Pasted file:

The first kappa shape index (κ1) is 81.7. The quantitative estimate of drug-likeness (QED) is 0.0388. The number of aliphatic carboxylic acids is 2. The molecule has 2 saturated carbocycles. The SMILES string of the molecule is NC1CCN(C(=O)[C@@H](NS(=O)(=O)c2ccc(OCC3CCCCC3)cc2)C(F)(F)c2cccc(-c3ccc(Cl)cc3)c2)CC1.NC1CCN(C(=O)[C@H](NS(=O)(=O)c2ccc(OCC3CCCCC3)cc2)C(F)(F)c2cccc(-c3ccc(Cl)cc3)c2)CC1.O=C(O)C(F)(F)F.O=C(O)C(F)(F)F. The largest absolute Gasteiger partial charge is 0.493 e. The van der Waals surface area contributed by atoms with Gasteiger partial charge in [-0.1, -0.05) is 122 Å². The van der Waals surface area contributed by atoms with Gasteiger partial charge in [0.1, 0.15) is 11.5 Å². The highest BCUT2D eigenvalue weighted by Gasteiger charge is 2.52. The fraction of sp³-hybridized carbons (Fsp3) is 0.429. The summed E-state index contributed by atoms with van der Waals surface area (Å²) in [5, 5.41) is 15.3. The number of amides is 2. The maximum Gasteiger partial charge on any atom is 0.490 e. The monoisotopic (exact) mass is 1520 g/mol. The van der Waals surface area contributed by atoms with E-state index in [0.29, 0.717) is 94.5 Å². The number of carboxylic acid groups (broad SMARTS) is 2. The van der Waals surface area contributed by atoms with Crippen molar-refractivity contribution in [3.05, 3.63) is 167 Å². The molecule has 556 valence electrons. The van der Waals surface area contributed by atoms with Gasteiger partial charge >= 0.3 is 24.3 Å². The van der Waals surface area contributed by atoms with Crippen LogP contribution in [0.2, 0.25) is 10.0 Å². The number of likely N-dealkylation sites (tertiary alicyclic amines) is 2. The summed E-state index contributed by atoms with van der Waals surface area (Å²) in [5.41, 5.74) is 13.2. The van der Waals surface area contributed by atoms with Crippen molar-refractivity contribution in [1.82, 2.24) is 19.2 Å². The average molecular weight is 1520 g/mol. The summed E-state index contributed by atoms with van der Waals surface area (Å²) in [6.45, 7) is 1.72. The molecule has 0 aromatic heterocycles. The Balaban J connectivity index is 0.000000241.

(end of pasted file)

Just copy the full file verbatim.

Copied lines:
The first kappa shape index (κ1) is 81.7. The quantitative estimate of drug-likeness (QED) is 0.0388. The number of aliphatic carboxylic acids is 2. The molecule has 2 saturated carbocycles. The SMILES string of the molecule is NC1CCN(C(=O)[C@@H](NS(=O)(=O)c2ccc(OCC3CCCCC3)cc2)C(F)(F)c2cccc(-c3ccc(Cl)cc3)c2)CC1.NC1CCN(C(=O)[C@H](NS(=O)(=O)c2ccc(OCC3CCCCC3)cc2)C(F)(F)c2cccc(-c3ccc(Cl)cc3)c2)CC1.O=C(O)C(F)(F)F.O=C(O)C(F)(F)F. The largest absolute Gasteiger partial charge is 0.493 e. The van der Waals surface area contributed by atoms with Gasteiger partial charge in [-0.1, -0.05) is 122 Å². The van der Waals surface area contributed by atoms with Gasteiger partial charge in [0.1, 0.15) is 11.5 Å². The highest BCUT2D eigenvalue weighted by Gasteiger charge is 2.52. The fraction of sp³-hybridized carbons (Fsp3) is 0.429. The summed E-state index contributed by atoms with van der Waals surface area (Å²) in [5, 5.41) is 15.3. The number of amides is 2. The maximum Gasteiger partial charge on any atom is 0.490 e. The monoisotopic (exact) mass is 1520 g/mol. The van der Waals surface area contributed by atoms with E-state index in [0.29, 0.717) is 94.5 Å². The number of carboxylic acid groups (broad SMARTS) is 2. The van der Waals surface area contributed by atoms with Crippen molar-refractivity contribution in [3.05, 3.63) is 167 Å². The molecule has 556 valence electrons. The van der Waals surface area contributed by atoms with Gasteiger partial charge >= 0.3 is 24.3 Å². The van der Waals surface area contributed by atoms with Crippen LogP contribution in [0.2, 0.25) is 10.0 Å². The number of likely N-dealkylation sites (tertiary alicyclic amines) is 2. The summed E-state index contributed by atoms with van der Waals surface area (Å²) in [5.41, 5.74) is 13.2. The van der Waals surface area contributed by atoms with Crippen molar-refractivity contribution in [1.82, 2.24) is 19.2 Å². The average molecular weight is 1520 g/mol. The summed E-state index contributed by atoms with van der Waals surface area (Å²) in [6.45, 7) is 1.72. The molecule has 0 aromatic heterocycles. The Balaban J connectivity index is 0.000000241.